Hallowe’en Party (Hercule Poirot #39)
by Agatha Christie
Amy Caudill‘s review
I realize it is a little past the season for stories that revolve around Halloween parties, but I didn’t have time to get to this book before Halloween this year and I didn’t feel obligated to wait another year before I read it. This Agatha Christie classic, the 39th book in her repertoire, features the famous Hercule Poirot who is called in after a disturbing murder at said party, which takes place in the opening chapters.
Poirot’s old friend, Ariadne Oliver, who appears earlier in Dead Man’s Folly, appeals to Poirot for help when a young girl is murdered at the party she is attending. Mrs. Oliver is a famous mystery author, and I couldn’t help but wonder if perhaps the character was a bit of an author self-insert for Dame Christie as she talked theories of the case with the detective, and even did a bit of interrogation on her own.
Joyce Reynolds, a thirteen year old girl who is universally regarded as a compulsive liar, claims to have witnessed a murder in the past. She is brushed off by her audience, a group of party-preppers as well as her peer group, as having simply made a bid for attention. However, things take a nasty turn when she is found dead, drowned in the bucket using for bobbing for apples at the end of the festivities.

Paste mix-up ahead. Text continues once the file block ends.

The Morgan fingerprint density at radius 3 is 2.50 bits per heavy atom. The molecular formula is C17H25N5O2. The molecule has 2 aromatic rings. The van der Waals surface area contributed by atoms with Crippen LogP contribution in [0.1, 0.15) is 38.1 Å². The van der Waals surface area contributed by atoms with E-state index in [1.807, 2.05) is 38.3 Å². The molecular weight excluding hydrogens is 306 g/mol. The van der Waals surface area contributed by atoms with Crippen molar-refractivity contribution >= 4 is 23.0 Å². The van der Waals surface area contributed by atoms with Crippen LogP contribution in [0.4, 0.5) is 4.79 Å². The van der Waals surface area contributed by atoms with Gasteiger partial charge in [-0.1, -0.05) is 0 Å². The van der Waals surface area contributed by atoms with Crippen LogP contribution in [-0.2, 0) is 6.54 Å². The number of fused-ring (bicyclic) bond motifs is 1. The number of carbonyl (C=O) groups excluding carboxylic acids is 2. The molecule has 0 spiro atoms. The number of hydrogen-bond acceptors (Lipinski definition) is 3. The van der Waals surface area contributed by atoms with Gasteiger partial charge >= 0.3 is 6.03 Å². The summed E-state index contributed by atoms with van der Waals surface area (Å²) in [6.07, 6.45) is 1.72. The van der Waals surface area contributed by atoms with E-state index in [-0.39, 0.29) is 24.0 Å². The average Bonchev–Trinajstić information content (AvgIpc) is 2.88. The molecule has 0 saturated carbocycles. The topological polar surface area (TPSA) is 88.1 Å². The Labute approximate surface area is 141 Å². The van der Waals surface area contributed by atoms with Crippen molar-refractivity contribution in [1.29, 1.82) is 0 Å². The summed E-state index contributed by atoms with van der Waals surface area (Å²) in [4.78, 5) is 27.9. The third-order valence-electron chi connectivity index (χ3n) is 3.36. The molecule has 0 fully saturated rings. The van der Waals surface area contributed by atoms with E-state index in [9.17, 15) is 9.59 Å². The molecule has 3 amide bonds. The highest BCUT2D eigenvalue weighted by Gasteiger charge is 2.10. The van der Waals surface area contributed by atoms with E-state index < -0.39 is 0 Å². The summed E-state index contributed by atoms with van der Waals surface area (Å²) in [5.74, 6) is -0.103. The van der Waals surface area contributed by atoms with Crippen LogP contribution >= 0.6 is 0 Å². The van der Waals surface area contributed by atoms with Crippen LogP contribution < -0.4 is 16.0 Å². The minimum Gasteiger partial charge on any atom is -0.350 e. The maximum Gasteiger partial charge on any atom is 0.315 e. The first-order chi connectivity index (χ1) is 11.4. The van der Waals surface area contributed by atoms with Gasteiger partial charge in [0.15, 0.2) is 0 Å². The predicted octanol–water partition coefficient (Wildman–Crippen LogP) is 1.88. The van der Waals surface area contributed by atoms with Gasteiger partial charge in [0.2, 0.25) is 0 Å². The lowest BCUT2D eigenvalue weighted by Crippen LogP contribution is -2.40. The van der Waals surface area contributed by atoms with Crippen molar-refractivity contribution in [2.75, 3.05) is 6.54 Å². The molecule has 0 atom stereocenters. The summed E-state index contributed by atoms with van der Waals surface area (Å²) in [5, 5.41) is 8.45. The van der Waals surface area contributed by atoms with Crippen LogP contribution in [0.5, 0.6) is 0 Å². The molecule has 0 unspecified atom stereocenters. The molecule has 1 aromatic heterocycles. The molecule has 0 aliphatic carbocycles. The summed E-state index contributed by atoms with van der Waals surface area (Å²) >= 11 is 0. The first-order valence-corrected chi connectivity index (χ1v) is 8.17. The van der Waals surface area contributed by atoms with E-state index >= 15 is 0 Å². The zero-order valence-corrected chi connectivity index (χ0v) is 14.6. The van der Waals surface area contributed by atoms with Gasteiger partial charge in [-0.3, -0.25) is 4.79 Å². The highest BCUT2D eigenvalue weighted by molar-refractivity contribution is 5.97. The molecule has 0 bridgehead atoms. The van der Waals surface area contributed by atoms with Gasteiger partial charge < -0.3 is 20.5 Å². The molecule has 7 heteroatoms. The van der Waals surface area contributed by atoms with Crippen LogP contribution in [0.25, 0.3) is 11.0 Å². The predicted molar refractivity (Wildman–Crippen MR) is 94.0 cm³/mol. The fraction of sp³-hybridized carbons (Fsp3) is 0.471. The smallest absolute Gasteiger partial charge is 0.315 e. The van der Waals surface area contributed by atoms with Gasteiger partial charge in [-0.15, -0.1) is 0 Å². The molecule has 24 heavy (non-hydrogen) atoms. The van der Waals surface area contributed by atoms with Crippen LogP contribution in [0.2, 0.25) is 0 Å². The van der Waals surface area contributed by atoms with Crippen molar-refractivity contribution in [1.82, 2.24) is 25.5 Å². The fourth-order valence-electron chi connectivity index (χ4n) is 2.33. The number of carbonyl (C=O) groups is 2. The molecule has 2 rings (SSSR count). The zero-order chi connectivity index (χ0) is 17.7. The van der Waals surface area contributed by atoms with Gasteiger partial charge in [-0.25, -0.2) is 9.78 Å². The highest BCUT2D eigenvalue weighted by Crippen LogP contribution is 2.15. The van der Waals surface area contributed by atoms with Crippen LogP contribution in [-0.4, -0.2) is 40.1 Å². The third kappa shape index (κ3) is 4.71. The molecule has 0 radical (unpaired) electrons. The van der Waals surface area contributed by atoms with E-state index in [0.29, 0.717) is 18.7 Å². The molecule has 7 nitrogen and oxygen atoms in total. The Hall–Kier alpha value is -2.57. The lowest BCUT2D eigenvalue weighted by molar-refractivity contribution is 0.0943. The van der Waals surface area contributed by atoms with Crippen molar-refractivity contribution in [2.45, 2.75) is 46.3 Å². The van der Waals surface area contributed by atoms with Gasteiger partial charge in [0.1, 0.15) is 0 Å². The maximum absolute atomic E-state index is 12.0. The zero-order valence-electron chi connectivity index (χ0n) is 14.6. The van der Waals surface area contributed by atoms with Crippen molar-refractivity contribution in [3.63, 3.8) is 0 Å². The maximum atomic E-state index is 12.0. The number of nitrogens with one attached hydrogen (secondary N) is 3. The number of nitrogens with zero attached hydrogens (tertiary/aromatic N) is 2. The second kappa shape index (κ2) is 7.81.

Numerous suspects are soon identified, including a couple of local school teachers, a couple of presumed forgers, now supposedly dead or missing, and a landscape gardener who lives in the garden he created for a local rich widow, whose disputed will following her death two years earlier provides the first leads in the case.
The party that sets the scene is at the home of Rowena Drake, the niece of the late Mrs. Llewllyn-Smythe, who stood to benefit in Llewellyn-Smythe’s will before the last codicil (amendment) was uncovered. She is also found to have ties to the gardener, and one of the perceived forgers who was also the late lady’s au pair. However, Mrs. Drake is a respected member of society; a leader of charity groups; and her daughter was the best friend of the late Joyce Reynolds. What secrets does she really hold? It takes the shock of another murder before she is ready to reveal what she knows.
Another old friend, the now-retired Superintendent Spence, mentioned in Mrs. McGinty’s Dead, also makes an appearance, and so this book, near the end of the series and presumably Poirot’s career, feels almost like a reunion as our intrepid detective solves the case, uncovers the true murderer, as well as his relationships to the victims, and saves the life of another.
I really enjoyed this story, with all its twists and turns, sorted affairs, and intrigue that abounds in what is reputed to be a quiet, respectable community. Christie turns everything on its head, and provides a number of false leads, leaving the reader in suspense about the culprit to the very end. I give this book five stars, and recommend it to any fan of mystery fiction.